Data on cryptosporidiosis cases are collected and recorded by health agencies in several European countries, and the confirmed cases from 16 countries reported to the European Basic Surveillance Network (BSN) in 2005 are presented in Table 1. The reporting is based on the case definition described in EC decision 2002/253/EC, i.e. a clinical description characterised by diarrhoea, abdominal cramps, loss of appetite, nausea and vomiting, or laboratory confirmation of oocysts in stool, intestinal fluid or small-bowel biopsy specimens, or antigen in stool. A total of 7,960 cases were reported to the BSN in 2005, with 70% reported from the United Kingdom. However, the highest incidence was observed in Ireland with 13.7 cases per 100,000. Only five of the 16 countries reported age specific incidence, which revealed an elevated risk among individuals younger than five years of age (5.7 cases per 100,000) and five to 14-year-olds (2.5 cases per 100,000) compared to older age groups (incidence =<1 cases per 100,000) (Figure 1).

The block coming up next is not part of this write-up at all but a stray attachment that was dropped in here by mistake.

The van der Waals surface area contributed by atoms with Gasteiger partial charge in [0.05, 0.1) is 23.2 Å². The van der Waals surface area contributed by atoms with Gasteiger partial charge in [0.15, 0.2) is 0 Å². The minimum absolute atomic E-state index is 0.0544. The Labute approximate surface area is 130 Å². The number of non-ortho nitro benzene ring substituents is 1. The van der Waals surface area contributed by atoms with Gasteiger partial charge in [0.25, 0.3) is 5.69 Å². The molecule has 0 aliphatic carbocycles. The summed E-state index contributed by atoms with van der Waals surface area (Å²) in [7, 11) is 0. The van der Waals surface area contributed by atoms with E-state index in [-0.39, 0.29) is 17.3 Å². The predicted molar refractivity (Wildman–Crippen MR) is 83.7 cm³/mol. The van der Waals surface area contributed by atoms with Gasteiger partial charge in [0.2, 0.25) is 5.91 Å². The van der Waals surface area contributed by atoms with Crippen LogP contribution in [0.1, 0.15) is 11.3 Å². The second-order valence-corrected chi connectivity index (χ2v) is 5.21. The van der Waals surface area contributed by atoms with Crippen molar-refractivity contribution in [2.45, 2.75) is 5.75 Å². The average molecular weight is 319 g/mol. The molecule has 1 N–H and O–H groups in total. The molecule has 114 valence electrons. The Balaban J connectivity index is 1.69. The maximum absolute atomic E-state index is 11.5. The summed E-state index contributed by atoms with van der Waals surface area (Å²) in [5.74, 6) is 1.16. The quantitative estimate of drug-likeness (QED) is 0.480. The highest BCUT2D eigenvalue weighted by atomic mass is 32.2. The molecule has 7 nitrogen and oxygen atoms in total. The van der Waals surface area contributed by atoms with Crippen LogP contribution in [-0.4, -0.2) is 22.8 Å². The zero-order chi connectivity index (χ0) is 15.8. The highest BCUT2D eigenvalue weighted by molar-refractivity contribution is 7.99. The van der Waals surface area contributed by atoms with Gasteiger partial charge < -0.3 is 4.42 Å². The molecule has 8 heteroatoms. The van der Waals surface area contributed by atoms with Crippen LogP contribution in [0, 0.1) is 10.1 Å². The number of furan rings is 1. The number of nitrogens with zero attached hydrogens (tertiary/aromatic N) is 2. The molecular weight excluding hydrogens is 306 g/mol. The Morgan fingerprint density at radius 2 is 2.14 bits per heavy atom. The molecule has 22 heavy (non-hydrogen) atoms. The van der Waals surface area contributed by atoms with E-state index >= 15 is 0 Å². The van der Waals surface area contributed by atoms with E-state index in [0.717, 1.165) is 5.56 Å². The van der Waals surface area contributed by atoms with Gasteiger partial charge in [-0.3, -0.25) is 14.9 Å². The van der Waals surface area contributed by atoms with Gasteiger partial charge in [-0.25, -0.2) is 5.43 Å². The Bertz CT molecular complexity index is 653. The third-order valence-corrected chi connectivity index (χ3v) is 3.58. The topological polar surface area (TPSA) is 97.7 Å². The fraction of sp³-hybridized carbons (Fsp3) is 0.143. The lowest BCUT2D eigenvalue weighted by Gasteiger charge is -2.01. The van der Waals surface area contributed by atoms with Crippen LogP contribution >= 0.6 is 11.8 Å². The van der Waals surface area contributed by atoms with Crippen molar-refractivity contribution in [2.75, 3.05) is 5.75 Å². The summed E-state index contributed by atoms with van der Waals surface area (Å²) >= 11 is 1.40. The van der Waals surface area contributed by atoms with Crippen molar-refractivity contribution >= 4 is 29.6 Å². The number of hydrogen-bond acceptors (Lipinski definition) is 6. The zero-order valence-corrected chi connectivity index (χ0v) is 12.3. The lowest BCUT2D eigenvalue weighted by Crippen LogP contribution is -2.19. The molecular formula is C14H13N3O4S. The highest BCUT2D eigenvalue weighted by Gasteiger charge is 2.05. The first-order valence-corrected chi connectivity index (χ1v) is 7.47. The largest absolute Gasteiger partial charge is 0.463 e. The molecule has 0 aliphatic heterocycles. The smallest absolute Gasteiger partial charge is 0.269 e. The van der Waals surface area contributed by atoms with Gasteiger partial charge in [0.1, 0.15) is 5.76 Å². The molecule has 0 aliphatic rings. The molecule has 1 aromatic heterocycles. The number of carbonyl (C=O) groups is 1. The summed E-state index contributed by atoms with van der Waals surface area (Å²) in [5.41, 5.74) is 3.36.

It is difficult to compare counts and incidence between countries due to differences in detection, investigation, case definitions, recording and the procedural/legal basis of reporting. The extent to which routine diagnostic laboratories around Europe screen for Cryptosporidium is unclear, but it is likely that there are substantial differences in ascertainment between countries. Furthermore, the reported cases are likely to underestimate the actual burden of cryptosporidiosis due to the insensitivity of passive surveillance.